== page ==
The Disappearing Lawyers (And Why We Need Them Back)

The Disappearing Lawyers (And Why We Need Them Back)

Many cheer the fact that increasing numbers of lawyers are unemployed and that law school applications are dropping through the floor, saying we didn’t need them anyway and that this trend must be a good thing.

Not so say many, like Daniel P Porterfield in an opinion piece written for Forbes, where he explains that the crisis in legal education can drive smart, principled students away from the law, creating what he says would be a tremendous loss for the country.

Porterfield, Franklin & Marshall College president, Oxford University Rhodes scholar and advocate for empowering lower income talented students through education is a regular Forbes contributor.  He writes:

“The first thing we do, let’s kill all the lawyers,” shouts Dick the Butcher in Shakespeare’s Henry VI, Part II.

Since the 2008 recession, that’s what some think the American economy has conspired to do.

Last year, the United States had 1.3 million licensed lawyers—nearly 20 percent more than a decade ago. Sadly, many of these new lawyers aren’t working, as the unemployment rate for law school graduates in 2013 was 11 percent—higher than the overall unemployment rate at the time.

Given these statistics, some commentators are cheering the fact that law school applications have plummeted 36 percent since 2010.

But let’s hope that what many have deemed a “crisis” for legal education doesn’t drive smart, principled students away from law. That would be a tremendous loss for our country. Our society doesn’t work without well-educated legal leaders dedicated to preserving America’s commitments to the Constitution and fair legal frameworks for dispute resolution.

Democracy requires the effective application of legal principles and rules in political life; capitalism requires legal checks to ensure fair competition in the economic sphere and protect the rights of employees, consumers, shareholders, and owners alike; and, national security requires laws that protect both the safety of the many and the rights of the individual. We need the legal thinkers and practitioners—drawn from every generation—who will sustain these essential commitments.

At the same time, American strength and innovation always requires fresh minds for new thinking. For example, the digital revolution has required the development of new laws to protect individuals from cybercrime and from the public release of private information. Vast changes in health care have required new legal frameworks to protect patients and consumers against fraud and incompetence. Newly-coalesced societal beliefs—like those related to LGBT equality—have required new rulings to extend protections or preserve existing rights.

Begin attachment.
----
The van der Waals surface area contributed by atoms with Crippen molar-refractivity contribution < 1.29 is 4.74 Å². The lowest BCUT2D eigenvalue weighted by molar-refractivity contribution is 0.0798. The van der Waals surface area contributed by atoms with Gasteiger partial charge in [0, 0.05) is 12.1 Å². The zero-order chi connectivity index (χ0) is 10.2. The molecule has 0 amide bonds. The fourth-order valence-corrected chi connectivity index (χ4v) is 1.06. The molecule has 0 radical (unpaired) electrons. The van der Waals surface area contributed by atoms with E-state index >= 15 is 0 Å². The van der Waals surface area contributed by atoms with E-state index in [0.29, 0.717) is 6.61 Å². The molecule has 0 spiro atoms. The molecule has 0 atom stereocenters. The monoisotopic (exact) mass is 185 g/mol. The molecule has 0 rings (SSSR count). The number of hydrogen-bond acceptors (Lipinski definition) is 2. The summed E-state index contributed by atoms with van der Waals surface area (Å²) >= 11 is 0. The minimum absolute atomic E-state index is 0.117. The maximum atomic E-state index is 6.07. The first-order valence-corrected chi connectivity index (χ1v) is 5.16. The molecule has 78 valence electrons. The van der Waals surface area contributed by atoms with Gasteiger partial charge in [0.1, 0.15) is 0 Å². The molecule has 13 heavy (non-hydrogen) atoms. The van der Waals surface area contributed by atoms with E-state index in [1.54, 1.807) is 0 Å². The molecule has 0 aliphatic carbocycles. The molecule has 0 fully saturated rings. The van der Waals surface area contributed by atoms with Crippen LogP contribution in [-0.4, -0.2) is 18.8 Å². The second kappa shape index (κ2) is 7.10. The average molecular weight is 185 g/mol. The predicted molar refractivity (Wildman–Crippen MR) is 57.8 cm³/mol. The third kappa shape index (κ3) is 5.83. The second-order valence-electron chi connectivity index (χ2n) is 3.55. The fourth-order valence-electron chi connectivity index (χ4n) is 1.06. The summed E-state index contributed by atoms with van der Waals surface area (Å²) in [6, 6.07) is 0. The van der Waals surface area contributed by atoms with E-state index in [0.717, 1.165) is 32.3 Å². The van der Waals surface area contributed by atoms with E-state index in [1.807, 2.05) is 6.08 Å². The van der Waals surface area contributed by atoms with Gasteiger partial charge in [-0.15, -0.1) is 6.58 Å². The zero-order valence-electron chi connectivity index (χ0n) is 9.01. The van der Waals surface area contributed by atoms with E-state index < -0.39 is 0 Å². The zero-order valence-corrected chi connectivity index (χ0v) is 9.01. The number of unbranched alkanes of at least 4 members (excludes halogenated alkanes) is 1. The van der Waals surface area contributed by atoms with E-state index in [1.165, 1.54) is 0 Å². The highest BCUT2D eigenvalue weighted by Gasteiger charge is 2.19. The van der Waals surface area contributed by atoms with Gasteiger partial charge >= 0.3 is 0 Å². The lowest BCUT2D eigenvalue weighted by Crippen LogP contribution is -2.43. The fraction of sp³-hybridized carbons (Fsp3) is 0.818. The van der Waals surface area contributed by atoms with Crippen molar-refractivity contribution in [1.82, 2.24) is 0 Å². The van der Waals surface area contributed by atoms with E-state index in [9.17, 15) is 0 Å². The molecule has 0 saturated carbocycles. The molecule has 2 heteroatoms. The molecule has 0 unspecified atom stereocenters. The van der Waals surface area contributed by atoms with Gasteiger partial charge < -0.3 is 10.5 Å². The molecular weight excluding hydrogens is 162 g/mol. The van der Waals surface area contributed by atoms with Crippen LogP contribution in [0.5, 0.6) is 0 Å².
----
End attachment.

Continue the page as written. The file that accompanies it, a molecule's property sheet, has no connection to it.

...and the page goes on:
In America, legal work matters in everything from contracts to property ownership, from international law to criminal justice, and from the protection of our political rights to the guarantee of equal protection under the law.

So, in an era of high tuition, high loans, and high unemployment for budding lawyers, what do I say to my students who ask me about law school?

I ask, “Are you deeply interested in learning and using the law? If so, then don’t sell yourself short.”

Legal education can be a powerful tool for helping others—in criminal court and civil proceedings, through legislation and scholarly articles, and in international human rights advocacy. It can also be an equally powerful tool for helping oneself—for honing one’s mind and intellectual skills, for earning a living in law or other fields, for developing a professional network, for protecting one’s own rights, and for expertly navigating the litigious society that we all inhabit.

Sometimes, when a promising undergraduate says she is considering law school, well-meaning people say, “What a shame…”

But we should encourage such aspirations, because we need some of the best minds of this and every generation to become society’s leaders in law.

That’s why I was excited this fall to write law school recommendation letters for Akbar Hossain, a 2013 Franklin & Marshall College graduate and Truman Scholar who hopes to use law to assist refugee populations and influence immigration policy. And for Lindsay Stern, who aspires to advocate for juvenile offenders and their families. And for Oyere Etta, who has a passionate interest in international law with a focus on human rights.

It’s inspiring that such terrific students are going after legal education. Sure, this path doesn’t guarantee that every law school graduate will practice how and where they want, which is exactly why interested students should explore what the field really offers.

To assist with that, Franklin & Marshall College’s Director of Legal Professions Advising, Katie Schellenger, helps undergraduates take courses that address legal themes. She pairs them with practicing attorneys to learn about law in business, education, science, and public policy. She encourages them to pursue summer internships and legal jobs they might hold before law school.

Read more at Forbes

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